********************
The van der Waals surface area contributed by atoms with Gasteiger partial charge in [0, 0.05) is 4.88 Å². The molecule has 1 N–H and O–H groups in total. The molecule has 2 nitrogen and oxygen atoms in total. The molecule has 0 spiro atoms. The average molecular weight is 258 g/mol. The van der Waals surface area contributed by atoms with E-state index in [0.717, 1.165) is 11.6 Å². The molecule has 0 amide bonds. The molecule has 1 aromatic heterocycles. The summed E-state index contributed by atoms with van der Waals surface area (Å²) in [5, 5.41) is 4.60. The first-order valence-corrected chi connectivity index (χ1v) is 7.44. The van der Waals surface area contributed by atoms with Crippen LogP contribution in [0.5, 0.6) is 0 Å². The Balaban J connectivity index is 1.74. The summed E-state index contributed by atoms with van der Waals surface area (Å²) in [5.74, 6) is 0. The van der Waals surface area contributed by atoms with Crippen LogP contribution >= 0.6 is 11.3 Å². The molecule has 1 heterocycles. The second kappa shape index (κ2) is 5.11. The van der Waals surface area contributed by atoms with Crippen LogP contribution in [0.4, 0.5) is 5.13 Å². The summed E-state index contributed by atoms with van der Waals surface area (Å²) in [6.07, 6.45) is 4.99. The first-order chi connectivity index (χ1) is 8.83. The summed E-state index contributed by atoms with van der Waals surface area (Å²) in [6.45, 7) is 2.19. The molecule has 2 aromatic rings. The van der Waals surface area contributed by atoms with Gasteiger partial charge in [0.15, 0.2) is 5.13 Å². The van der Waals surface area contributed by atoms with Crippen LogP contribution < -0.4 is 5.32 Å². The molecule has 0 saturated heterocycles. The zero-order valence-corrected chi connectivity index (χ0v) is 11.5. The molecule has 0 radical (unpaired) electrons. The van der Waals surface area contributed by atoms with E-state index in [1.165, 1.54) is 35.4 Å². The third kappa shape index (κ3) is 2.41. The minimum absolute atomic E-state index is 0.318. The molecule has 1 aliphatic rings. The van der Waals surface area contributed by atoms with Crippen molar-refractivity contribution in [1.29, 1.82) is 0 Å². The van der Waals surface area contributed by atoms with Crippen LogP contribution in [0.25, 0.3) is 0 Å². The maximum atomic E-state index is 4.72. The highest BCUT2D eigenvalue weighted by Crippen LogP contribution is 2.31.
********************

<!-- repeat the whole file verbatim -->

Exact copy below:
The van der Waals surface area contributed by atoms with Gasteiger partial charge in [0, 0.05) is 4.88 Å². The molecule has 1 N–H and O–H groups in total. The molecule has 2 nitrogen and oxygen atoms in total. The molecule has 0 spiro atoms. The average molecular weight is 258 g/mol. The van der Waals surface area contributed by atoms with E-state index in [0.717, 1.165) is 11.6 Å². The molecule has 0 amide bonds. The molecule has 1 aromatic heterocycles. The summed E-state index contributed by atoms with van der Waals surface area (Å²) in [5, 5.41) is 4.60. The first-order valence-corrected chi connectivity index (χ1v) is 7.44. The van der Waals surface area contributed by atoms with Crippen LogP contribution in [0.5, 0.6) is 0 Å². The Balaban J connectivity index is 1.74. The summed E-state index contributed by atoms with van der Waals surface area (Å²) in [5.74, 6) is 0. The van der Waals surface area contributed by atoms with Crippen LogP contribution >= 0.6 is 11.3 Å². The molecule has 1 heterocycles. The second kappa shape index (κ2) is 5.11. The van der Waals surface area contributed by atoms with Crippen LogP contribution in [0.4, 0.5) is 5.13 Å². The summed E-state index contributed by atoms with van der Waals surface area (Å²) in [6.07, 6.45) is 4.99. The first-order chi connectivity index (χ1) is 8.83. The summed E-state index contributed by atoms with van der Waals surface area (Å²) in [6.45, 7) is 2.19. The molecule has 2 aromatic rings. The van der Waals surface area contributed by atoms with Gasteiger partial charge in [0.15, 0.2) is 5.13 Å². The van der Waals surface area contributed by atoms with Crippen LogP contribution < -0.4 is 5.32 Å². The molecule has 0 saturated heterocycles. The zero-order valence-corrected chi connectivity index (χ0v) is 11.5. The molecule has 0 radical (unpaired) electrons. The van der Waals surface area contributed by atoms with E-state index in [1.165, 1.54) is 35.4 Å². The third kappa shape index (κ3) is 2.41. The minimum absolute atomic E-state index is 0.318. The molecule has 1 aliphatic rings. The van der Waals surface area contributed by atoms with Crippen molar-refractivity contribution in [1.29, 1.82) is 0 Å². The van der Waals surface area contributed by atoms with Crippen LogP contribution in [0.25, 0.3) is 0 Å². The maximum atomic E-state index is 4.72. The highest BCUT2D eigenvalue weighted by Crippen LogP contribution is 2.31.